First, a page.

Two teachers, a policeman and an official have been killed in Thailand's restive south in less than 24 hours, police said yesterday amid a spate of attacks on Buddhist officials which also injured a soldier and three construction workers.
Thailand's prime minister also said yesterday that senior officials face punishment for their role in the suppression of a riot in southern Thailand that left more than 80 Muslim protesters dead.
A policeman became the most recent victim of an Islamic separatist insurgency which has claimed more than 560 lives this year, when he was shot several times by attackers on motorbikes early yesterday.
"Officer Somporn Chaitatthong was shot in Pattani Province while on his way to the police station," adding Somporn died on the way to hospital.
Two teachers aged 46 and 52 were killed in the same province on Tuesday while returning home from separate schools in the towns of Pattani and Yarang.
Southern teachers were set to meet yesterday in the wake of the deaths demanding bulletproof vests and greater police and military protection, the Bangkok Post reported.
Soon after the teachers' deaths, 39-year-old village official Worawut Limbutr was gunned down while driving his car in the province's Sai Buri district, police said.
"All the men were killed by gunmen riding motorbikes," a police spokesman said.
In neighboring Narathiwat Province suspected militants ambushed a military engineering convoy, injuring a soldier and three construction workers, according to the Nation newspaper..
The insurgency has raged in the mainly Muslim south this year with almost daily attacks on police and troops, government officials and teachers at state schools. Buddhist monks and villagers have also been killed.
Security officials have said southern Islamic militants are planning major attacks in Bangkok and southern provinces next month to mark the first anniversary of the insurgency.
A security source has said that the militants planned to stage attacks in Bangkok in part to prevent the government from sending additional troops to the south.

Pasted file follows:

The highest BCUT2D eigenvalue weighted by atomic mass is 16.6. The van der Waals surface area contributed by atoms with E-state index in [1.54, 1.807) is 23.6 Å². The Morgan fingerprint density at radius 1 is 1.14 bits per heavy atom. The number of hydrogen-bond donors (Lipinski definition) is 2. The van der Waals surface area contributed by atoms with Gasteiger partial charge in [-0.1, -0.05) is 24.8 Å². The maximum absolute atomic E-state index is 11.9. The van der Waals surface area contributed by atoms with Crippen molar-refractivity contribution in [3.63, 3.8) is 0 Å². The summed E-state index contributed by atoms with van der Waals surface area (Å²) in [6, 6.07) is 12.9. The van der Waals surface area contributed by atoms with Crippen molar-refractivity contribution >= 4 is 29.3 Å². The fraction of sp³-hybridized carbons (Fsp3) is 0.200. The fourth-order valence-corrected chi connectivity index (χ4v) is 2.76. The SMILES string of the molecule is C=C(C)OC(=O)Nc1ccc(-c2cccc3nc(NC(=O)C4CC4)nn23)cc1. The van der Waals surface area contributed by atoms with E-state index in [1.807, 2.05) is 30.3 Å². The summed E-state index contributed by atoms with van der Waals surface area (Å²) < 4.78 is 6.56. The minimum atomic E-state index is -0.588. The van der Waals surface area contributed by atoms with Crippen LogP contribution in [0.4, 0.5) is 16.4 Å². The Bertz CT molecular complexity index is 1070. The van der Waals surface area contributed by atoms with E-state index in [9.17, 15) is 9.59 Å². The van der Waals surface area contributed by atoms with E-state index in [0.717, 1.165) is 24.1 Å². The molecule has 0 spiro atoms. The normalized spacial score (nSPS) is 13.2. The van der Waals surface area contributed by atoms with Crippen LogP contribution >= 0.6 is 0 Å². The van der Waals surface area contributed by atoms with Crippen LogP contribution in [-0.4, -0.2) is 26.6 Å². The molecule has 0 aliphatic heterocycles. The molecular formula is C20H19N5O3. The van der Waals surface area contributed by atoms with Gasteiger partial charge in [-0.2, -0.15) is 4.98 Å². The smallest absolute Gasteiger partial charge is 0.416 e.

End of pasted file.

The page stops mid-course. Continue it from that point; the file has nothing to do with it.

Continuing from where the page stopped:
The insurgency has rumbled for decades in the south, parts of which were an independent kingdom before being annexed by Thailand in 1902. It sparked to life on Jan. 4, with a raid on a Narathiwat military base that saw attackers kill four soldiers and steal hundreds of rifles.
Prime Minister Thaksin Shinawatra said a panel would be formed to set disciplinary levels after a human-rights commission investigating events at Tak Bai determined that the deaths resulted from officials mishandling the riot and its aftermath.
"We will set up a committee to establish levels of punishment for people responsible for the incident," Thaksin said. He did not say whether the officials could be tried in court.
The government-appointed independent commission focused on the events of Oct. 25, when security forces broke up a riot in southern Narathiwat, one of three provinces bearing the brunt of an Islamist insurgency that has left more than 560 people dead this year.
At least 87 Muslim protesters died, including 78 in custody. Most suffocated after being bound and piled into the backs of army trucks.
"The commissioners said those senior officials did not thoroughly carry out their jobs and that lower-ranking officials were left to deal with the matter themselves," Thaksin said.